PHILS INSIDER

Bryce Harper puts a run on the board and a tear in the skipper’s eye

PHILS INSIDER
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Joe Girardi died 1,000 deaths on his way to his 1,000th career managerial victory Wednesday night.

"One thing I've realized in managing a while is it's never easy," the 55-year-old Phillies skipper said after his team eked out a 3-2 road win over the Washington Nationals.

This one surely wasn't easy.

Newly acquired closer Brandon Workman walked a high wire over a pit of hungry alligators in the ninth inning and that caused a lot of anxiety in the Phillies' dugout. Workman fell behind in counts, allowed a leadoff double and a one-out single before finally getting the last two outs, both strikeouts, with runners on the corners. He threw 23 pitches in the nervous ninth and got a huge assist from catcher J.T. Realmuto, who prevented the tying run from scoring with a stonewall block of a breaking ball in the dirt.

When it was over, everyone exhaled, checked their vital signs and saluted Girardi on the milestone victory. Realmuto gave him the ball from the final out.

"Hopefully we can get him 1,001 tomorrow," Bryce Harper said.

That certainly would be a nice way to wrap up a 10-game road trip. The Phils have won three straight to pull to within two games of .500. A win Thursday would give them a sweep of the defending World Series champs, but it won't be easy with rookie Spencer Howard lined up against three-time Cy Young winner Max Scherzer.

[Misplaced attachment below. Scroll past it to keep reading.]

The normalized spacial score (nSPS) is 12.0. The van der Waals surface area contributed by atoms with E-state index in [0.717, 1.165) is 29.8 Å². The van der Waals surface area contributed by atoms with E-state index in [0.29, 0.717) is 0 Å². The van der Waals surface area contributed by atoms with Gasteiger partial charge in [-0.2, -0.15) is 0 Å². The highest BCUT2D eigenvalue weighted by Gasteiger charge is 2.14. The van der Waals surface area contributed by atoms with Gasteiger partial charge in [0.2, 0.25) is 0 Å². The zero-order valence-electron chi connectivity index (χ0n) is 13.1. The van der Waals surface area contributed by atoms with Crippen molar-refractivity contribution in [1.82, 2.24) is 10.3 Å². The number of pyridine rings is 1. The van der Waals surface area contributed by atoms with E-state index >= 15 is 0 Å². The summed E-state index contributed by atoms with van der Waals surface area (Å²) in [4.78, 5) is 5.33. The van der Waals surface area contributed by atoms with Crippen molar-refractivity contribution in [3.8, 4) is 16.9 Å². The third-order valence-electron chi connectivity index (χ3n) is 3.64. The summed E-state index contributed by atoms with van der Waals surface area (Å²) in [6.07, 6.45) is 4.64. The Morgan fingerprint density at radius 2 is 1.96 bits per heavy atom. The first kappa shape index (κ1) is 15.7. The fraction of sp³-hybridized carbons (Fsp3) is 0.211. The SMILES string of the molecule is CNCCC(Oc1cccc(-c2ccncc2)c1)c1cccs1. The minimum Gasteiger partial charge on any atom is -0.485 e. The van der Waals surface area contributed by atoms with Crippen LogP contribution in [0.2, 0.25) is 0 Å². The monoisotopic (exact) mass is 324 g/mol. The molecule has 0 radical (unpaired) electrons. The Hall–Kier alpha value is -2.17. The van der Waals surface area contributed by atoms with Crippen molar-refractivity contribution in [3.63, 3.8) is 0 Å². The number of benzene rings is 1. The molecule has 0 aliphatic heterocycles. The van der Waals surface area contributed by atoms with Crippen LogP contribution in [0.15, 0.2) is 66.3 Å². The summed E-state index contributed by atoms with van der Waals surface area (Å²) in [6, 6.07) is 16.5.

Wednesday night's win was the Phillies' first of the season when scoring fewer than five runs. They had previously been 0-10 in those games.

 

Aaron Nola pitched a gem and got the win after the Phillies rallied for two runs to take the lead in the seventh and Tommy Hunter (excellent) and Workman (shaky) made it stand up.

Rookie Alec Bohm and Harper had the hits to tie the game and put the Phils up.

Harper is hitting .371 with 20 RBIs and a 1.091 OPS.

After the game, Harper was center stage in the clubhouse.

The team presented Girardi with a bottle of champagne, specially labeled with the milestone, and Harper made a speech.

"I knew J.T. wasn't going to do it," said Harper, referring to his more reserved teammate.

"They asked me and I was totally fine with it. Any time you're able to be part of something that great and exciting — I was going to say anything no matter what.

"Everybody knows the type of person Joe is. He's a great manager, person, family man. One-thousand wins is an incredible milestone.

"He turned it around and said he wouldn't be here without the players."

Girardi, who got his first win when the then Florida Marlins beat the Houston Astros, 11-2, on April 4, 2006, was touched by Harper's speech.

"It brought a tear to my eye because I just feel that I've really been blessed," Girardi said.

While speaking with reporters after the game, Girardi spoke of some of his mentors — Joe Torre, Don Zimmer, Don Baylor, Tony La Russa, all of whom he spent time with in pro ball. He mentioned Ron Wellman, his college coach at Northwestern, his high school coach, Dave Lang, and the man who made him a catcher, youth league coach Dave Rogers.

"I've had a lot of great mentors along the way," Girardi said. "They taught me so many things that I've never forgotten."

Girardi also spoke of his players. All of them, past and present.

"I love the competition, the relationships with the players and trying to match strategy," he said of the things he likes most about managing. "But my favorite thing is to watch players have success."

His Phillies have had enough success to win three straight games.

Can they make it four on Thursday?